MAR-2 OT:RR:NC:N2:209

Paula Connelly
Law Offices of Paula M. Connelly
100 Trade Center Suite 660
Woburn, MA 01801

RE: The country of origin and marking of optical cable assemblies

Dear Ms. Connelly:

This is in response to your letter dated November 21, 2018, requesting a country of origin and marking ruling on behalf of your client, TIME Interconnect Limited.

The two items concerned are optical fiber cable assemblies.

The first optical cable assembly is referred to as the FOCA. It consists of a fiber optic cable incorporating two connectors. This product is used in a variety of market sectors. The FOCA optical fiber cable assemblies will be assembled in China from components of both the United States (U.S.) and foreign origin.

The second optical cable assembly is referred to as the LPBK. It consists of a fiber optic cable incorporating one connector. This product is used in a variety of market sectors. The LPBK optical fiber cable assemblies will be assembled in China from components of both U.S. and foreign origin.

Each assembly is manufactured similarly with the only difference being the number of connectors assembled onto the cable.

The optical fiber cable assembly will consist of the following components:

1) MTP / MPO, LC and SC Optical Fiber Connector: a) Ferrule – U.S. origin b) Male Pin – U.S. origin c) Connector Kit – U.S. origin, China origin or Japan origin

2) Optical Fiber Cable: a) Optical Fiber Core – U.S. origin b) Aramid Yarn - China origin c) Plastic Cable Jacket - China origin d) Mesh Tube (optional) - China origin

The assembly process in China is as follows:

The optical fiber cable will be shipped to the TIME Interconnect factory in a reel pack. The optical fiber cable is of U.S origin.

Within China, TIME pulls the cable from the reel pack and strips back the cable jacket and fiber cladding. Next the fibers are inserted into a ferrule, glued and oven heated to ensure that the assembly is secure. The end face of ferrule is then polished and inspected. Upon completion of these steps, the sub-assembly consists of the ferrules and cable being assembled into the connectors. However, the connector assembly (kits) can be of U.S. origin, China origin or Japan origin.

The marking statute, section 304, Tariff Act of 1930, as amended (19 U.S.C. 1304), provides that, unless excepted, every article of foreign origin (or its container) imported into the U.S. shall be marked in a conspicuous place as legibly, indelibly and permanently as the nature of the article (or its container) will permit, in such a manner as to indicate to the ultimate purchaser in the U.S. the English name of the country of origin of the article.

The “country of origin” is defined in 19 CFR 134.1(b) as “the country of manufacture, production, or growth of any article of foreign origin entering the United States. Further work or material added to an article in another country must effect a substantial transformation in order to render such other country the 'country of origin' within the meaning of this part; however, for a good of a NAFTA country, the NAFTA Marking Rules will determine the country of origin.”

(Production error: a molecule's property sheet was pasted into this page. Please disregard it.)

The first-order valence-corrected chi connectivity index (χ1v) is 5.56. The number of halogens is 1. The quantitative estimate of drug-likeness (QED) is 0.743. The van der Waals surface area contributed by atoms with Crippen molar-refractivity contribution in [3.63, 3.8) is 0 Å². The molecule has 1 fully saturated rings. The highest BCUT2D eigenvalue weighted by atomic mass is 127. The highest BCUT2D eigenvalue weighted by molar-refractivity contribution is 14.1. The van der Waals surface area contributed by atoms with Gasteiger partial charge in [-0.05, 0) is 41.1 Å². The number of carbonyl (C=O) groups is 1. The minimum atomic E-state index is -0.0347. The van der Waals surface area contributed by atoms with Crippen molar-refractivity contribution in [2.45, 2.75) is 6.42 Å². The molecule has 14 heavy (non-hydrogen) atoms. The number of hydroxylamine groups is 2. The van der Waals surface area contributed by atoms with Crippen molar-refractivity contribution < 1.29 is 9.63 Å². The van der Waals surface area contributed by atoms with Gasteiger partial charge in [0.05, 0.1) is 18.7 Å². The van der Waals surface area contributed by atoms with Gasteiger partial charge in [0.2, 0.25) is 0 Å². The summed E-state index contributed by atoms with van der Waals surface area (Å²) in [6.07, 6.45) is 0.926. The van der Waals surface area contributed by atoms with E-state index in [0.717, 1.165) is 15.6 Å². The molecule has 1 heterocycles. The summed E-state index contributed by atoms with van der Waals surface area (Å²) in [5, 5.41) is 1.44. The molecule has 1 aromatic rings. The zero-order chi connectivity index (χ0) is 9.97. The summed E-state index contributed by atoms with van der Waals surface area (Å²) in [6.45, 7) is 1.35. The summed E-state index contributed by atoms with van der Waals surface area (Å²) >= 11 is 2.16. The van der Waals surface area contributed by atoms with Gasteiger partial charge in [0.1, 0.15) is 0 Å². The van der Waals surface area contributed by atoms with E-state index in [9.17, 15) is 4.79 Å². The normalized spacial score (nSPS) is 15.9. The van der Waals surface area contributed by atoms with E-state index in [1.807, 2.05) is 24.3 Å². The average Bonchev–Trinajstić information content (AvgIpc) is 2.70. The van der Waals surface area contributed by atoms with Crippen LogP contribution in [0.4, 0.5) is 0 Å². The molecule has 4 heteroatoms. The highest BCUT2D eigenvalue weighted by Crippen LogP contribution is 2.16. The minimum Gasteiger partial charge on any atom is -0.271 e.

For tariff purposes, the courts have held that a substantial transformation occurs when an article emerges from a process with a new name, character or use different from that possessed by the article prior to processing. United States v. Gibson-Thomsen Co., Inc., 27 CCPA 267, C.A.D. 98 (1940); National Hand Tool Corp. v. United States, 16 CIT 308 (1992), aff’d, 989 F. 2d 1201 (Fed. Cir. 1993); Anheuser Busch Brewing Association v. The United States, 207 U.S. 556 (1908) and Uniroyal Inc. v. United States, 542 F. Supp. 1026 (1982).

However, if the manufacturing or combining process is merely a minor one that leaves the identity of the article intact, a substantial transformation has not occurred. Uniroyal, Inc. v. United States, 3 CIT 220, 542 F. Supp. 1026, 1029 (1982), aff’d, 702 F.2d 1022 (Fed. Cir. 1983). Substantial transformation determinations are based on the totality of the evidence. See Headquarters Ruling (HQ) W968434, date January 17, 2007, citing Ferrostaal Metals Corp. v. United States, 11 CIT 470, 478, 664 F. Supp. 535, 541 (1987).

Based upon the facts presented and the pertinent authorities, it is the opinion of this office that the U.S. origin fiber optic cable, which is shipped to China for processing into the finished cable assemblies (adding ferrules/connectors), does not result in a substantial transformation in China. The assembly process does not result in a new and different article of commerce with a name, character, and use distinct from the article exported. Therefore, the optical fiber cable assemblies (FOCA and LPBK) are considered a product of the U.S. for marking purposes at time of importation into the United States.

Accordingly, the fiber optic cable assemblies will not be required to have any country of origin marking pursuant to 19 U.S.C. 1304 when imported into the U.S.

Whether an article may be marked with the phrase “Made in the U.S.A.” or similar words denoting U.S. origin, is an issue under the authority of the Federal Trade Commission (FTC). We suggest that you contact the FTC Division of Enforcement, 600 Pennsylvania Avenue, N.W., Washington, D.C. 20580 on the propriety of proposed markings indicating that an article is made in the U.S.

This ruling is being issued under the provisions of Part 177 of the Customs Regulations (19 CFR Part 177).

A copy of the ruling or the control number indicated above should be provided with the entry documents filed at the time this merchandise is imported. If you have any questions regarding the ruling, contact National Import Specialist Steven Pollichino at steven.pollichino@cbp.dhs.gov.

Sincerely,

Steven A. Mack
Director
National Commodity Specialist Division